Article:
The third lumbrical extends from the dorsal surface of the long flexor tendon leading to digit III to the metacarpophalangeal joint capsule of digit III along the same side as its origin (Fig. 16).
M. lumbrical 4.
Likewise, the fourth lumbrical extends from the dorsal surface of the long flexor tendon leading to digit III to the metacarpophalangeal joint capsule of digit III along its same side (Fig. 16).
M. lumbrical 5.
The fifth and last lumbrical extends from the lateral surface of the long flexor tendon leading to digit IV to the medial side of the metacarpophalangeal joint of the same digit (Fig. 16).
Mm. interossei dorsalae.
Dorsal interossei muscles are traditionally distinguished from their ventral counterparts by homology of function as much as by their anatomical relationships (e.g., Haines, 1950). For the sake of maintaining clear homology in the current work, this convention is followed. All interossei consistently maintain bipinnate architecture; therefore, this is not noted below (Fig. 18). Innervation is common to all mm. interossei, which are muscular branches of the medianoulnar nerve.
M. interosseus dorsalis digiti II.
M. interosseus dorsalis digiti II overlies m. interosseus palmaris digiti I near its origin and takes its own origin from the dorsomedial surface of metacarpal I, just distal to and somewhat between the origins of the deep extensors of digits I and II. From there it inserts onto the lateral surface of the metacarpophalangeal joint of digit II and to a lesser extent, attaches to the lateral side of the distal one-third of metacarpal II (Fig. 18). Given its origin from metacarpal I, m. interosseus dorsalis digiti II functions in the abduction of digit II from the midline of the hand, assuming that m. abductor metacarpi I exerts antagonistic force to stabilize the origin of this lumbrical. In the absence of this antagonist, m. interosseus dorsalis digiti II serves as an adductor of metacarpal I, assuming antagonistic action from m. interosseus palmaris digiti II. M. interosseus dorsalis digiti II also may serve to slightly extend metacarpal II.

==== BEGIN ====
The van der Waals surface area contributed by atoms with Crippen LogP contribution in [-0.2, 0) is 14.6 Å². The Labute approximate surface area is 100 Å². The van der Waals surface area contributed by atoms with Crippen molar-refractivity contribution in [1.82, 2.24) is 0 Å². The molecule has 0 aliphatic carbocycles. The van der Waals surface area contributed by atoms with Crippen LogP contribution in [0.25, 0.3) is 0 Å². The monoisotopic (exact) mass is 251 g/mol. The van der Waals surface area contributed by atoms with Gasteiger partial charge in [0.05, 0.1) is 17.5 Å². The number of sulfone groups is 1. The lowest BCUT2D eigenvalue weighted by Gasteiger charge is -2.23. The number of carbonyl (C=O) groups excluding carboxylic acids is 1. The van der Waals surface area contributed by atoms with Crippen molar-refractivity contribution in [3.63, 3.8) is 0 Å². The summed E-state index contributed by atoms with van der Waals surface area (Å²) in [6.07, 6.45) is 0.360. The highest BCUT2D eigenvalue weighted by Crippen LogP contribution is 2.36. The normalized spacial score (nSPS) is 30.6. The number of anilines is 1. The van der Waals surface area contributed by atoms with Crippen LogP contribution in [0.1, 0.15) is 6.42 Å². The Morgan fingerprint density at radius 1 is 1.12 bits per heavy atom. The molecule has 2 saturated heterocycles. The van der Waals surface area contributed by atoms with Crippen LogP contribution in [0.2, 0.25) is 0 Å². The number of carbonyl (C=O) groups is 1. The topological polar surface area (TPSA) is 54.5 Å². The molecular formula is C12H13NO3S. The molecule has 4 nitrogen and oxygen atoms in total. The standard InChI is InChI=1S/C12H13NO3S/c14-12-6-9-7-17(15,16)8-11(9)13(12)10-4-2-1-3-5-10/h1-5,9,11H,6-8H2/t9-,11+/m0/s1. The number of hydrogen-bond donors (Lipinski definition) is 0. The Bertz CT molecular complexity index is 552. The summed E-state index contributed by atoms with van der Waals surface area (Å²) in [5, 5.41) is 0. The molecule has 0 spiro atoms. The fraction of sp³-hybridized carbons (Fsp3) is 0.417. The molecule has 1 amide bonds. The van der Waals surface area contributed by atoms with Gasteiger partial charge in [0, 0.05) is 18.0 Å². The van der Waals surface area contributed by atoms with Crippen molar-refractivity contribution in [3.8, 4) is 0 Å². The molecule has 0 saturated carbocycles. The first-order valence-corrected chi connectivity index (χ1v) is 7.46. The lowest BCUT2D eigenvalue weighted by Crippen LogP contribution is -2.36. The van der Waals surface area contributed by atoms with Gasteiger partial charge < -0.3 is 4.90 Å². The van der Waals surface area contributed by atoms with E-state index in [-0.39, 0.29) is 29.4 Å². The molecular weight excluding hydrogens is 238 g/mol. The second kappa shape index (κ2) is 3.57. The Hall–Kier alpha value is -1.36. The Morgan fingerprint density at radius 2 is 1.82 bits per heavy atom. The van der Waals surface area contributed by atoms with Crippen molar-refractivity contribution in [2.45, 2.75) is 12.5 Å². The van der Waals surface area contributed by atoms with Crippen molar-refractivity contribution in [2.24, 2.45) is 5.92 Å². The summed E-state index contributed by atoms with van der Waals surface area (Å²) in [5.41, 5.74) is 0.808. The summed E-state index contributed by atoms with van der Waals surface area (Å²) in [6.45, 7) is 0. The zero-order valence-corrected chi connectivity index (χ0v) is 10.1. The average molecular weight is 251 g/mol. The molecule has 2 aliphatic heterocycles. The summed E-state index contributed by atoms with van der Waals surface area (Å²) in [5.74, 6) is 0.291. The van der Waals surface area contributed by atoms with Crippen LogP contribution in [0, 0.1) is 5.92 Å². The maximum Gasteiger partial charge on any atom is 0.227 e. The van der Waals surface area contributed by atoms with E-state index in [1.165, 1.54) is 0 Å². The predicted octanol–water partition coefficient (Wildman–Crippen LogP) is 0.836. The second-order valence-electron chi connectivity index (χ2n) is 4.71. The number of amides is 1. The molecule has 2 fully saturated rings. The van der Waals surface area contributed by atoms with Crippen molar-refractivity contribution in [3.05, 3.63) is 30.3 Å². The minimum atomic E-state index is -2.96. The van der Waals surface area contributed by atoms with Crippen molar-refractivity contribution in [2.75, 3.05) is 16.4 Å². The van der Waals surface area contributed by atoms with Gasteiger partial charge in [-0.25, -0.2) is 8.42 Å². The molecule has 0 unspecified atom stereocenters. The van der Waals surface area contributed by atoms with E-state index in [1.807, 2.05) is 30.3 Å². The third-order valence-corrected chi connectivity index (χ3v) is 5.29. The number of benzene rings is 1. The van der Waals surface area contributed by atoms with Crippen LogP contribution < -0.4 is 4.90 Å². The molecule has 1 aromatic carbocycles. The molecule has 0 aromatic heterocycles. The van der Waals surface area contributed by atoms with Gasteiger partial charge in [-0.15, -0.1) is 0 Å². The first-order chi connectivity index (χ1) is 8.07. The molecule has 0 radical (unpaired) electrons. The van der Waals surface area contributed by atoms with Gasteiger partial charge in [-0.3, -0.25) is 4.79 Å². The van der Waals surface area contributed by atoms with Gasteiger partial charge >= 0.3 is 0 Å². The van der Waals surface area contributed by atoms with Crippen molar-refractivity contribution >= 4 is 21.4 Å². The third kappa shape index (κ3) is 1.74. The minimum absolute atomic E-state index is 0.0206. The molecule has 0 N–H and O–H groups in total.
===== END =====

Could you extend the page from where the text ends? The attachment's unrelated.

M. interosseus dorsalis digiti III radialis.
The radial head of m. interosseus dorsalis digiti III originates from the dorsal aspect of the base of metacarpal II, just distal to the origin of m. extensor digiti III profundus and inserts onto the dorsoradiolateral surface of the metacarpophalangeal joint of digit III (Fig. 18). Consequently, this muscle, which overlies m. interossei palmaris digiti II at its origin, abducts and slightly extends digit III toward midline.
M. interosseus dorsalis digiti III ulnaris.
M. interosseus dorsalis digiti III ulnaris takes its origin from the lateral or ventrolateral surface of the base of metacarpal IV and inserts onto the ulnolateral surface of the distal head of metacarpal III via the joint capsule (Fig. 18). As a result, this dorsal interosseus muscle abducts digit III laterally away from midline and may slightly flex the digit at the metacarpophalangeal joint.
M. interosseus dorsalis digiti IV.
M. interosseus dorsalis digiti IV originates from the medial surface of the proximal base of metacarpal V. Distally, it inserts onto the lateral surface of the metacarpophalangeal joint capsule of digit IV and onto the lateral surface of metacarpal IV for about its distal half (Fig. 18). Consequently, it abducts digit IV from the midline of the manus.
Mm. interossei ventralis (palmaris).
The ventral interossei function in adduction of the digits of the manus toward manual midline, as is the case with all tetrapods (e.g., Haines, 1950). As noted above, all crocodylian interossei maintain a bipinnate architecture and consistent innervation (Fig. 18). Consequently, these small but strong muscles are well suited to exert relatively great force in maintaining manual posture.